The challenge of competitive bidding is clearly changing the home health care market. The nationwide roll-out is in 2016, and 2017 will be a bid opportunity for suppliers in new Competitive Bid Areas. Under competitive bidding, DME suppliers face the decision to work with CMS' set bid prices or go to a cash-only retail business model. Many suppliers have already made this decision. Baird noted, also, that many affluent baby boomer customers simply do not want to deal with the hassle of waiting for Medicare reimbursement. "The boomer recognizes that when he turns 75 years old, he will likely be dead within 10 years. And so the most precious asset he has is time. The boomer will want to take out his Visa and pay for the product rather than having to mess around with Medicare." The challenge for the DME retailer is finding a balance between Medicare reimbursable items and cash sale items that will appeal to a wide range of customers.
The challenges for the home health industry are clear. Providers who are able to coordinate services and keep up with changing policy will come through and be there to continuing serving patients at the end of the day.
A bite-size look at accountable care organizations and their growth across the united states
- There are two main Medicare ACO programs: the Pioneer ACO Model and the Medicare Shared Savings Program. A third, the Advanced Payment Model, falls under the Shared Savings Program. Physicians, hospitals and other providers may only participate in one Medicare ACO.
- According to CMS and the U.S. Department of Health and Human Services (HHS), ACOs are estimated to save the Medicare program up to $940 million in the first four years.
- Medicare ACOs represent 52 percent of all ACOs. There are more than 250 organizations contracting with CMS for accountable care, according to a August 2013 Leavitt Partners report.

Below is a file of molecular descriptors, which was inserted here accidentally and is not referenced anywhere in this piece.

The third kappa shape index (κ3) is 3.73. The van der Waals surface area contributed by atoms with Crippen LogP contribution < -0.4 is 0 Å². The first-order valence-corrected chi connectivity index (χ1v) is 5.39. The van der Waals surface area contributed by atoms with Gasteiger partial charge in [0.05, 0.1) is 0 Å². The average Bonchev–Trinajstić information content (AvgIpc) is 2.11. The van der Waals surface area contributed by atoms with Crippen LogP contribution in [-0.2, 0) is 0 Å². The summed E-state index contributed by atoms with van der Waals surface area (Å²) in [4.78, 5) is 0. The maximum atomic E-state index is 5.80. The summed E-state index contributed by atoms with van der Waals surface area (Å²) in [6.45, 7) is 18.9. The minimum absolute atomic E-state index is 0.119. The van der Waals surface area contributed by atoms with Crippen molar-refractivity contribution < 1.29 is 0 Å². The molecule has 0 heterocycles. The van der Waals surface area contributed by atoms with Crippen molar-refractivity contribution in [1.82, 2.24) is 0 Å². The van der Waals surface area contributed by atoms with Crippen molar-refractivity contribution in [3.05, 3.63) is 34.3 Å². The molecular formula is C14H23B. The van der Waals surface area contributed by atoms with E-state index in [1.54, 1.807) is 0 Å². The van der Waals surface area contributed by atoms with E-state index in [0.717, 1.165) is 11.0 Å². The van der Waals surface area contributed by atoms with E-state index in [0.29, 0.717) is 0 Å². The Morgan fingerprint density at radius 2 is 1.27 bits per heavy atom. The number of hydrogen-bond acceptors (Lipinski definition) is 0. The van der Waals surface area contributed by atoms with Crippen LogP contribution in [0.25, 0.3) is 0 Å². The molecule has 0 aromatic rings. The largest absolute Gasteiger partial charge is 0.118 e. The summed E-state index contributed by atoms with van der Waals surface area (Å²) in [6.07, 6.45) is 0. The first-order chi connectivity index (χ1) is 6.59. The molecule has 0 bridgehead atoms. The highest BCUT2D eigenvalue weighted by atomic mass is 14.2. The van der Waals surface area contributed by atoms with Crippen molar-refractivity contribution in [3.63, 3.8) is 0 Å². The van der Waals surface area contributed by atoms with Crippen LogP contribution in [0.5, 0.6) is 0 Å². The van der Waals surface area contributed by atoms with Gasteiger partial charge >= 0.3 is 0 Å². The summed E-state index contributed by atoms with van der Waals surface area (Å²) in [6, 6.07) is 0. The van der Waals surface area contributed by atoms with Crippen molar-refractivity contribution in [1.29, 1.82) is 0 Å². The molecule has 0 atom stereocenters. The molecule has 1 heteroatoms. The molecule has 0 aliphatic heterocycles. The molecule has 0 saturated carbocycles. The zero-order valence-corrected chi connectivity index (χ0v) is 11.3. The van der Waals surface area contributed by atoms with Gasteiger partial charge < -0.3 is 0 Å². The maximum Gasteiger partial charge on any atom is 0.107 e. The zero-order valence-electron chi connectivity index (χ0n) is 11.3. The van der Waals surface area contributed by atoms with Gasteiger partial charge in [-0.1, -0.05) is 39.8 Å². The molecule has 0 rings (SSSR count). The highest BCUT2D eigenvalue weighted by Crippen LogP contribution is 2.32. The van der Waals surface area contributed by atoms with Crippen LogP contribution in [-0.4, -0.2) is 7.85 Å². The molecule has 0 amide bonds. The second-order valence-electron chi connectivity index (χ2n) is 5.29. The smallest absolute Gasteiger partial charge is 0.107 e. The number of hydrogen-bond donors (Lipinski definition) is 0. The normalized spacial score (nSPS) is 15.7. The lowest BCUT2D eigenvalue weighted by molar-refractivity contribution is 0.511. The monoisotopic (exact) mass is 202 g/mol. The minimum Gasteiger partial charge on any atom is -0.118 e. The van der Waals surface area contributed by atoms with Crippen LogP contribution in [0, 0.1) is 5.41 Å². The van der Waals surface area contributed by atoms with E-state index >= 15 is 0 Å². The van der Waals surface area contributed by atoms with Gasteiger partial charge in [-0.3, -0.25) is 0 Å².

- ACOs require a strong network of primary care physicians to manage the health of a population. Goals include improved care coordination, enhanced preventive care delivery and the reduction or elimination of duplicate services.
- As of February 2013, ACOs covered between 37 million and 43 million Medicare and commercial patients, according to an Oliver Wyman report.
- The expansion of coverage comes after CMS's announcement of 106 new participants in the Medicare Shared Savings Program. There are now 259 Medicare ACOs.
- According to a Leavitt Partners report, in August 2013 there were 488 health care entities practicing accountable care.
- Unlike a health maintenance organization, beneficiaries do not join ACOs—providers do. Patients are notified of their providers' participation in a commercial or Medicare ACO.
- Along with physician groups, health systems and insurers, ACOs can include a range of care settings. These include inpatient rehabilitative facilities, long-term acute-care hospitals, skilled nursing facilities and small physician practices. Physician groups are the largest leaders of ACOs; hospital systems are a close second.
- Provider organizations can participate in both Medicare and commercial ACOs at the same time.
- More than half of the U.S. population lives in areas served by accountable care organizations, according to a new analysis by Oliver Wyman.
- Currently, 52 percent of U.S. patients live in primary care service areas served by ACOs. In August 2012, just 45 percent of the population lived ACO areas.
- Additionally, at least 28 percent of U.S. patients live in areas served by two or more ACOs.